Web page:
Monday, December 4, 2017

Troubling Me Too

Having lived through the Sandusky scandal in State College while working at Penn State, I am deeply troubled by the possibility of Roy Moore winning the senate vote in Alabama. Our community withstood harsh criticisms and blanket condemnations that we all were pedophiles and guilty by association. The crimes of Sandusky were horrible, and perpetrated against several young boys in our community.

Looking to the current situation in Alabama, I'm perplexed that a similar outrage is not present. That unified voice of condemnation that was raised against our community and its perpetrator is surprisingly missing. Apparently, a strong contingent in that state and beyond do not see his acts as being criminal or abhorrent.

One possibility occurs to me for the discrepancy, though I'm loathe to even contemplate it. The victims in State College were young boys. The victims in Alabama were young girls.

Has society become so accustomed to sexual abuse against females that those crimes cause less rancor than abuse against males?

Given the untenable likelihood that Roy Moore will be elected in spite of his crimes against young women, I can't help but wonder whether this is the case. I feel disgust down to the very core of my being.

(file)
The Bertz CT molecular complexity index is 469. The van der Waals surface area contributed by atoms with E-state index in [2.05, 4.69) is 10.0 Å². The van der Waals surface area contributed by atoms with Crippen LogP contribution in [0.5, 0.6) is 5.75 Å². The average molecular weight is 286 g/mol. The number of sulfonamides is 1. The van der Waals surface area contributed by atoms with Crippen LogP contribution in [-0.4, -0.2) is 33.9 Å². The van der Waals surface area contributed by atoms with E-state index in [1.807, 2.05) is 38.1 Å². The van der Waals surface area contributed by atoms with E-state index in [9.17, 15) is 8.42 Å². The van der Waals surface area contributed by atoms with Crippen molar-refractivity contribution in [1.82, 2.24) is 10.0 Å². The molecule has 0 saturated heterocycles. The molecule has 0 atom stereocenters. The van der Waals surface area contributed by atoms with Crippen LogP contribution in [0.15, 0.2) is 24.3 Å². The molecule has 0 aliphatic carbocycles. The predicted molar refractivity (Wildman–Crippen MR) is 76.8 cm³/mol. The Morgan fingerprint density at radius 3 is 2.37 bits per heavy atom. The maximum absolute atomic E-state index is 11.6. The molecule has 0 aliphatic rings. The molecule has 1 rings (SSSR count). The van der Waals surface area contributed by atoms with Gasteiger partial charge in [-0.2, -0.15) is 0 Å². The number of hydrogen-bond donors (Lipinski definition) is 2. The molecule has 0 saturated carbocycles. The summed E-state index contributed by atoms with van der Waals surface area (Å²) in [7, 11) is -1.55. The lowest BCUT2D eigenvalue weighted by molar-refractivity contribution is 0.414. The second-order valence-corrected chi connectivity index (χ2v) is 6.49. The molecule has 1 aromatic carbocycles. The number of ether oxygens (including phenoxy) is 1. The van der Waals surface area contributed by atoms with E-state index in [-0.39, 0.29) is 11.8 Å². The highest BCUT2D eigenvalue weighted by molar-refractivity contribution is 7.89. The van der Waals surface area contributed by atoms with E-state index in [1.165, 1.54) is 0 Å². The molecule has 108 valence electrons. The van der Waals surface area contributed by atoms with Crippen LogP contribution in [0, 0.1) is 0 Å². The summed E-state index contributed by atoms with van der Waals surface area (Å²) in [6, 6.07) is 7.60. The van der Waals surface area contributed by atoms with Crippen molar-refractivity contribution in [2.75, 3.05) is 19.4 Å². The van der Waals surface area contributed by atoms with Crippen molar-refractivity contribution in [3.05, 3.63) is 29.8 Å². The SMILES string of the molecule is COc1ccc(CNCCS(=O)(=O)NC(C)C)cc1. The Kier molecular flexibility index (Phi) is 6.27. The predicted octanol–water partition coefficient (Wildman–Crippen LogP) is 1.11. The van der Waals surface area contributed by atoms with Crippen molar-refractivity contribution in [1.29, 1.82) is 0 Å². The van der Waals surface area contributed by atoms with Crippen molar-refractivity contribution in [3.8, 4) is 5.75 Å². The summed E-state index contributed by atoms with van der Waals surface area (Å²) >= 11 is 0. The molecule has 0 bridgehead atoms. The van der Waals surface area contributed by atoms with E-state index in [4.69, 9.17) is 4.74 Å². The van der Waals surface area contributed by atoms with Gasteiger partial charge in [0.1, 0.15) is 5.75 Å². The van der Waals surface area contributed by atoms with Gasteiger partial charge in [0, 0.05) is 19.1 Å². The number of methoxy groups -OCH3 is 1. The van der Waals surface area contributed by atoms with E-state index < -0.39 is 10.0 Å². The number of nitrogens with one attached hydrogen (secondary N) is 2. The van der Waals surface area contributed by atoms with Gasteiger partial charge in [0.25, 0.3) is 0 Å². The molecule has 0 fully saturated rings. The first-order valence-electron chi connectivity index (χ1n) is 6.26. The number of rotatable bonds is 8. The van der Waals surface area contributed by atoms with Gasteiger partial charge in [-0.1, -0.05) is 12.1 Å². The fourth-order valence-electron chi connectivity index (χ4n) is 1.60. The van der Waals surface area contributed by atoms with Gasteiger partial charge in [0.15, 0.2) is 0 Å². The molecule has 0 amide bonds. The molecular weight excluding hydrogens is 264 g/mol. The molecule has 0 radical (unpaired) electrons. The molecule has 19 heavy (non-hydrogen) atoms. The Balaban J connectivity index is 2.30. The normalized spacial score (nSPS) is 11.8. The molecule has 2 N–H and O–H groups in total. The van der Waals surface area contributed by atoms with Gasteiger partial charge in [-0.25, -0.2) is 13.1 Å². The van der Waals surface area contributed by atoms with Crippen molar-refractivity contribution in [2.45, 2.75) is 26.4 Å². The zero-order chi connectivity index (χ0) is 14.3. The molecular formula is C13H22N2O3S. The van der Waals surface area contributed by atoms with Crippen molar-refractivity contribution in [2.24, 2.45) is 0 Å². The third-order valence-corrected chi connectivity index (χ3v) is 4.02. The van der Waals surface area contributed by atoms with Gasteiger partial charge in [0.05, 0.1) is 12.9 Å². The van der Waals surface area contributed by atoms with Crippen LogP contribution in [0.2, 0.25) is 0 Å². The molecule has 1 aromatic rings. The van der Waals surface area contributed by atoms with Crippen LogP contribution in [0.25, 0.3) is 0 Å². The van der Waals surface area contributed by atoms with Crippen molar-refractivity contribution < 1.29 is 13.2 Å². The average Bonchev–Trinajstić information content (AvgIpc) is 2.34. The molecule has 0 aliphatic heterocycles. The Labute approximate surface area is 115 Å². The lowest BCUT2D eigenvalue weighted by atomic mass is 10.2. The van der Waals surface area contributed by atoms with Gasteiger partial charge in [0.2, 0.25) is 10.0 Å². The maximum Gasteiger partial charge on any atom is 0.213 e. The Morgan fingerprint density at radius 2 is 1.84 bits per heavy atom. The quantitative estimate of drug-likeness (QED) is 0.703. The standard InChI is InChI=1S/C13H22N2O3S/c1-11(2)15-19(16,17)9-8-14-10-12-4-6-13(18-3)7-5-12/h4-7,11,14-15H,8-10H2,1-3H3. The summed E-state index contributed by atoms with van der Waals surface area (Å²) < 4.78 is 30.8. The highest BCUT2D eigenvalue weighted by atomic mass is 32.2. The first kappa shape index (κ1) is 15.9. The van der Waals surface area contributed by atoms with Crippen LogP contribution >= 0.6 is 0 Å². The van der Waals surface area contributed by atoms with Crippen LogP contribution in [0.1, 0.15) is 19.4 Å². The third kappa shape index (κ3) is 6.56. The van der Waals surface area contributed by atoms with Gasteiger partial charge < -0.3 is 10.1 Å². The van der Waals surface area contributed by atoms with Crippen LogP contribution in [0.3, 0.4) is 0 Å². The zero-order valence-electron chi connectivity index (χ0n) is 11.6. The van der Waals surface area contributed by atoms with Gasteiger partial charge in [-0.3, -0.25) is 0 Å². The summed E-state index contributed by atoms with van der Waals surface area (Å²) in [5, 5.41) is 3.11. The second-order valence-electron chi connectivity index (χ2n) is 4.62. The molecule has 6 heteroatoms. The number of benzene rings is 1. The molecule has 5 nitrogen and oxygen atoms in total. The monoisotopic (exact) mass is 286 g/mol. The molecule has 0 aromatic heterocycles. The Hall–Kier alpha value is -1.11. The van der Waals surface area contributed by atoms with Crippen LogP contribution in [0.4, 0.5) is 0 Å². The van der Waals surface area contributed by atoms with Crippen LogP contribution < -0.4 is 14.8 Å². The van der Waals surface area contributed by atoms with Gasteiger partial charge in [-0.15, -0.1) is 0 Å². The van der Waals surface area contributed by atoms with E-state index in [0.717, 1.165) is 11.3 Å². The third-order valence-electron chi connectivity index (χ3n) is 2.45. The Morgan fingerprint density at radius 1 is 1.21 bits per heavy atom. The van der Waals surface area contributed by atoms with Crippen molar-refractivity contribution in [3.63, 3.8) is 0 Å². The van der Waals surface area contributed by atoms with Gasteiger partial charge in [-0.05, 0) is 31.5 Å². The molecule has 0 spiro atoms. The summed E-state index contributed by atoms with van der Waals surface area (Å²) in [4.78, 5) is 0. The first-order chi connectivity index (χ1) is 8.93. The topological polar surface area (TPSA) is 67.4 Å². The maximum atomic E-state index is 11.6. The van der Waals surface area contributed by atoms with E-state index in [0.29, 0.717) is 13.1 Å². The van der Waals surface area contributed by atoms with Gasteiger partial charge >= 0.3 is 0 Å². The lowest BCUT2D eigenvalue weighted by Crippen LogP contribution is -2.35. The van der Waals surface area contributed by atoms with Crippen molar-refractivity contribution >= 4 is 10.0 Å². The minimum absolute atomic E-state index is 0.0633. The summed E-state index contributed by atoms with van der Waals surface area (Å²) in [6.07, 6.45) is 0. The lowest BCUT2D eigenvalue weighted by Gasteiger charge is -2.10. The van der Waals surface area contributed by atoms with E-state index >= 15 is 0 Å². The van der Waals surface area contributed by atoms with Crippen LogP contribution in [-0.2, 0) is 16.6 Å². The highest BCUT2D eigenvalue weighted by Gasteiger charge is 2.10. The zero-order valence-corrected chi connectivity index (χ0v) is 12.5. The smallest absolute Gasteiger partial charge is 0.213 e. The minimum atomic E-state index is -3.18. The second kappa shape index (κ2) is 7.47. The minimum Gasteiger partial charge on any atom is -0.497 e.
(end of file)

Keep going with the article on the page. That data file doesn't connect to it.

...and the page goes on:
Thursday, December 18, 2014

The Gift

One year ago today marked the start of my fight against breast cancer. On this "anniversary," I'd like to thank the many friends and family members who supported me through the year. One person in particular helped me get through the challenging times with relative grace. The following is the (very much abridged) story of my last year and the gift I was given to help me through it.

My Journey

I went for my annual mammogram, fully expecting the usual, "all clear." The call came later that day asking me to come back to take more images of a suspicious spot. They couldn't get me in until after Christmas, and I spent the next week with a niggling worry in the back of my mind but did my best not to dwell on it.

On December 26, the doctor sounded optimistic as he reviewed the more detailed images of the suspect spot. However, just to be safe he wanted to do a sonogram. I observed the monitor as he honed in on the site...then watched as his entire demeanor changed. He took several pictures as he adjusted the view to various angles.

I knew before he said the words. I needed a biopsy.

The biopsy was done on the morning of January 2. I was leaving two days later to go on vacation to San Francisco and Hawaii. I would get the results while away.

San Francisco was lovely, but when I landed in Kauai I had a message on my phone. It was from my gynecologist. Not from her nurse. And she gave me her personal number to call back. I knew the news wasn't good. Welcome to paradise.